The jury heard evidence that S.S., who was lying on her stomach, awoke in the early hours of the morning to a bad pain in her backside. She quickly realised that the appellant was in her bed, on top of her, and engaging in the act of anal intercourse with her. The complainant told the jury that she went to scream but her first scream wouldn't come out. Then she managed to scream and as she did so she turned around and pushed him off her with all her might. She then jumped up, looked down and realised that her pyjamas were off her and a body suit, which she had been wearing under her pyjamas was open. She saw the appellant pulling up his trousers and could hear his belt jingling as he did so. The complainant then grabbed the bed quilt, put it round her and ran screaming into the room in which her mother and sister were sleeping. Her sister asked her 'what's wrong' but she found she couldn't talk. She just pointed at the appellant who was observed walking down the stairs at this time.


The matter was reported to the Gardaí, who commenced a criminal investigation and the complainant was taken to the sexual assault unit at a particular hospital. In the course of the investigation the appellant was arrested and interviewed. He denied ever having gone upstairs, or having committed any act such as that alleged by the complainant. In the course of a Garda interview he claimed that S.S. had come down to the sitting room for a chat. He claimed that he had put his arm around her in a non-sexual way after which she had jumped up saying 'Ah, ah' and then went upstairs talking loudly, but not screaming.


The appellant was subsequently charged with the offence with which he was ultimately convicted.

The Personal Circumstances of the Appellant

At the time of his sentencing the appellant was 59 years of age and going on 60. He comes from a family of five having two sisters and two brothers. His parents are no longer living. He is a separated man with nine children ranging in age from 14 to 39, and was said to be in contact with all of them. He had been quite active in the life of his youngest daughter who stays with him from time to time due to the periodic illness of her mother. He also has sixteen grandchildren. He was said to be presently in a relationship with a woman who has certain medical difficulties. The appellant has a history of employment in the construction sector. He is also said to have suffered a back injury some years previously which has left him in constant pain such that he is required to take 17 tablets daily. He has no previous convictions.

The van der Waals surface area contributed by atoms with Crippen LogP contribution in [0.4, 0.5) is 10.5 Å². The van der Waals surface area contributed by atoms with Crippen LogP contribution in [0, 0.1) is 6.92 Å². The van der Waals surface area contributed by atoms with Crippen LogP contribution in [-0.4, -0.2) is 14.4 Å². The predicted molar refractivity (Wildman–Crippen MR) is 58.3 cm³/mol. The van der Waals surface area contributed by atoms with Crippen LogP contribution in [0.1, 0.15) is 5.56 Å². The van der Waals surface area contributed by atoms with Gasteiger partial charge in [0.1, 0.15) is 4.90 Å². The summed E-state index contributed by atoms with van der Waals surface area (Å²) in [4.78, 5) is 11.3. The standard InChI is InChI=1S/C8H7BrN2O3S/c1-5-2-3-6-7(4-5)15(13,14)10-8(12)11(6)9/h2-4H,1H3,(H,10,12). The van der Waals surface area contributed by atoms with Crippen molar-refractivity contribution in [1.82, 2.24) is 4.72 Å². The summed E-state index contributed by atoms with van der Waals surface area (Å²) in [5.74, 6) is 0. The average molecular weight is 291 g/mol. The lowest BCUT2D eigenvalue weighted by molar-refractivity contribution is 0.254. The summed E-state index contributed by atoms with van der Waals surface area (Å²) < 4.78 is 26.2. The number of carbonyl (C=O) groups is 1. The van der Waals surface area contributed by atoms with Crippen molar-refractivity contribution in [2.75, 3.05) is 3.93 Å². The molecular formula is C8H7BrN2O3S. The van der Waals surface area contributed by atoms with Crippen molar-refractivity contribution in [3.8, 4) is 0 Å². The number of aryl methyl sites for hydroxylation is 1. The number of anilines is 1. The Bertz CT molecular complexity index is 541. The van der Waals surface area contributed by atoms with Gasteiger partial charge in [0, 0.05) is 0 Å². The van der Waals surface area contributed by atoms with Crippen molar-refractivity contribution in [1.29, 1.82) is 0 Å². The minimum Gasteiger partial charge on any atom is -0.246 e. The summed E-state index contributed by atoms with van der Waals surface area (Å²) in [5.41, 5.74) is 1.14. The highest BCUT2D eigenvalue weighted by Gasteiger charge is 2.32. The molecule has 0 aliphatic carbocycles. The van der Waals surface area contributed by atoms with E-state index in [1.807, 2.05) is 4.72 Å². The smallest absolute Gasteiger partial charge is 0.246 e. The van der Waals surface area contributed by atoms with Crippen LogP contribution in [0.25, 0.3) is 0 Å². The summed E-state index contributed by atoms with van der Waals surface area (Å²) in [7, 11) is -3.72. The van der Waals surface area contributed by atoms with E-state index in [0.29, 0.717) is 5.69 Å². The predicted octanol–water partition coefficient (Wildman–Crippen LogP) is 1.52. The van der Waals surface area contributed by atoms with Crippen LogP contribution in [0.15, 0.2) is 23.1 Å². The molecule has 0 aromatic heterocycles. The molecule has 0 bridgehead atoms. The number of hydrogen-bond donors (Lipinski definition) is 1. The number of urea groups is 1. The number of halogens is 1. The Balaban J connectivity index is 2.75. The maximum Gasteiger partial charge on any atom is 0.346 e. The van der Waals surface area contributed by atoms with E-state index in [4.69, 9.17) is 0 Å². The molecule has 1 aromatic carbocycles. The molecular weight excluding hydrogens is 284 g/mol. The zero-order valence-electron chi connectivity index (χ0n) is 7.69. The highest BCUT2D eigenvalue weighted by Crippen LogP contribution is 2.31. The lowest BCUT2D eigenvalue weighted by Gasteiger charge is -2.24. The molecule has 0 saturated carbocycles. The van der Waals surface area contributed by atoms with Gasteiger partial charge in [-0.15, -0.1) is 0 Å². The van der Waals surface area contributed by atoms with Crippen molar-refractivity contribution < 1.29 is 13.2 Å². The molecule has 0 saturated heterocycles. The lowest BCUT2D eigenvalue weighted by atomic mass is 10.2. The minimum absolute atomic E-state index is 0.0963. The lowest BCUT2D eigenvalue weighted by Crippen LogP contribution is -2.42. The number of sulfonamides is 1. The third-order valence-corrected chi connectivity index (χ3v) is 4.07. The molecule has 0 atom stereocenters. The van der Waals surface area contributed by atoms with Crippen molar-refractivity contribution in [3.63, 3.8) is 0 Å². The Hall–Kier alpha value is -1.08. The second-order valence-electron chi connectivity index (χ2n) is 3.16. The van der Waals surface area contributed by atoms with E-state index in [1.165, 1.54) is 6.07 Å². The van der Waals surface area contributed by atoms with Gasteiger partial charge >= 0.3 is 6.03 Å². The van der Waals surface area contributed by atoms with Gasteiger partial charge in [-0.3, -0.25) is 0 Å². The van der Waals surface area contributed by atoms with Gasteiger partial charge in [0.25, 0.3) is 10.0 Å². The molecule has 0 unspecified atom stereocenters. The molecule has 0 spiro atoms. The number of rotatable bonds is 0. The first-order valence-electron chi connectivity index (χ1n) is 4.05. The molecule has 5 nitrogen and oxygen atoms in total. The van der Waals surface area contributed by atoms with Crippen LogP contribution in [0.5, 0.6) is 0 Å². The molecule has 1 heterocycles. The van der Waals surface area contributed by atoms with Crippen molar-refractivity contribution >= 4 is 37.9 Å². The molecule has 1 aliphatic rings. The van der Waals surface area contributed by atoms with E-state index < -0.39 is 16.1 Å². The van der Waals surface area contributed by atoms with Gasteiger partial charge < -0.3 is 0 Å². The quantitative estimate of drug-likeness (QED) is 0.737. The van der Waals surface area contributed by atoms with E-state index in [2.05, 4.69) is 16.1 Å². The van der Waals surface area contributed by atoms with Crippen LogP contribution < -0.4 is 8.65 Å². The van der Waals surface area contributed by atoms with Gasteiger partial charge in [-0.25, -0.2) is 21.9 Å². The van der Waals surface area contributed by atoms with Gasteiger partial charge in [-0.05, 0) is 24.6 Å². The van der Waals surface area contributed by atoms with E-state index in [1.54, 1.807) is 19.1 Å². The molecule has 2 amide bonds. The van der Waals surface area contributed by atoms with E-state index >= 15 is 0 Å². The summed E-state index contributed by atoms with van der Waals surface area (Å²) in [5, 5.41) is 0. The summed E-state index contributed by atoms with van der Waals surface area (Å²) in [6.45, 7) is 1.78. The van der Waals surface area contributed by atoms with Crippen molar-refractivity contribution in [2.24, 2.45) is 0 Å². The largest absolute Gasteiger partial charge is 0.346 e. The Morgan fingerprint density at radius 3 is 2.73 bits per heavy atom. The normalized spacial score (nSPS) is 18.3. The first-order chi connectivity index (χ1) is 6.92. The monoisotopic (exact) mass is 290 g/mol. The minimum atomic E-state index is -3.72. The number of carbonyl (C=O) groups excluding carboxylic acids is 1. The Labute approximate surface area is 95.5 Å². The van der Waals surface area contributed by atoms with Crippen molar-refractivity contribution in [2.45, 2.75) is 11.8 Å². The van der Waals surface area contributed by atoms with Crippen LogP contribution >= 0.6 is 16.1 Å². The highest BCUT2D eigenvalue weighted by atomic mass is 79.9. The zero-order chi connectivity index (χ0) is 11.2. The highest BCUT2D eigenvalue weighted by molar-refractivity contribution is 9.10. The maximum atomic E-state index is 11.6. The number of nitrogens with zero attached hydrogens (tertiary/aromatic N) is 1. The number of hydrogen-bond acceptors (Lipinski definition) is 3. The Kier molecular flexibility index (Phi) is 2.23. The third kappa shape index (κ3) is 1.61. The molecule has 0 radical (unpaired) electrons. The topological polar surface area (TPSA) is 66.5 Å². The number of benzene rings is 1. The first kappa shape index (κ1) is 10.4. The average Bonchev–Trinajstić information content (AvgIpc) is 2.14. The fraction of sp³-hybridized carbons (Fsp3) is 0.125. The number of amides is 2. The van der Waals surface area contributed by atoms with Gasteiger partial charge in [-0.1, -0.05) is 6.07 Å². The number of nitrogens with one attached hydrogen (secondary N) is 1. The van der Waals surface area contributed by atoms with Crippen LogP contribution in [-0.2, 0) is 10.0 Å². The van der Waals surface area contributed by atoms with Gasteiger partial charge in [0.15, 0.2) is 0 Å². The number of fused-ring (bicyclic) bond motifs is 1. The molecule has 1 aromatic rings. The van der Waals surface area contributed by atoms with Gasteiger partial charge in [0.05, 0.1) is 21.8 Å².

The sentencing court received a testimonial letter signed by the appellant's nine children that testified to his role as a loving and caring father. The court also received similar positive testimonials from his siblings, from his partner of three years, from a neighbour, from a work colleague, from his former employers, and from the appellant's grandson. In addition, documentary evidence confirming his partner's medical difficulties was placed before the court.


The appellant also submitted a personal letter to the court. In this letter he indicates that while he does not accept the verdict of the jury, and continues to maintain that he is innocent, he was pleading for leniency on account of the dependence of his partner and children upon him.

The Impact on the Victim

At the sentencing hearing victim impact evidence was received from the complainant S.S. She told the court ( inter alia) that she was four months pregnant at the time of the rape, and further stated:

'To this day, five years on, I still haven't had one day that I don't have flashbacks or feelings of pure panic and intense sadness. After the incident I had to take antiviral medicine for 28 days to prevent me from being infected with HIV. Every day, all day, I was vomiting, stomach cramps, horrible feelings swallowing down tablets while I was pregnant. I lost my home overnight because after the [named] Hospital I never put my foot in that house again. I made my brother dump every toy, plate, cup, blanket from that house. My two sons had to change schools as I moved in with mum to [a named town]. My eldest son was very angry, upset and confused why he had to make new friends in a different area and school. Quite hard for any teenager. I had to lie to my sons by claiming the house was flooded. Myself and my two sons all shared one bedroom in mum's house with none of our belongings with us. I use to have to cry in the bathroom with the taps running so my boys wouldn't hear me crying.'


S.S. described the emotional turmoil she experienced during the remainder of her pregnancy in the light of what had occurred, and following the subsequent birth of her only daughter. This aspect of her evidence was well summarized by the sentencing judge in the course of her sentencing remarks when she said:

'Her pregnancy was blighted by concerns about possible HIV infection, antiviral medication, regular visits for blood tests, concerns about potential damage to her unborn child, which persisted despite medical reassurances. Her...

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1 books & journal articles
  • Sentencing Methodology - Towards Improved Reasoning In Sentencing
    • Ireland
    • Irish Judicial Studies Journal No. 1-19, January 2019
    • 1 January 2019
    ...that case and subsequent cases (eg People (DPP) v Kelly [2016] IECA 204; People (DPP) v O’Brien [2016] IECA 164 [28]; People (DPP) v JD [2017] IECA 144 [27]) that failure to adhere to the recommended best practice would not necessarily amount to an error in principle. 62Expressly acknowledg......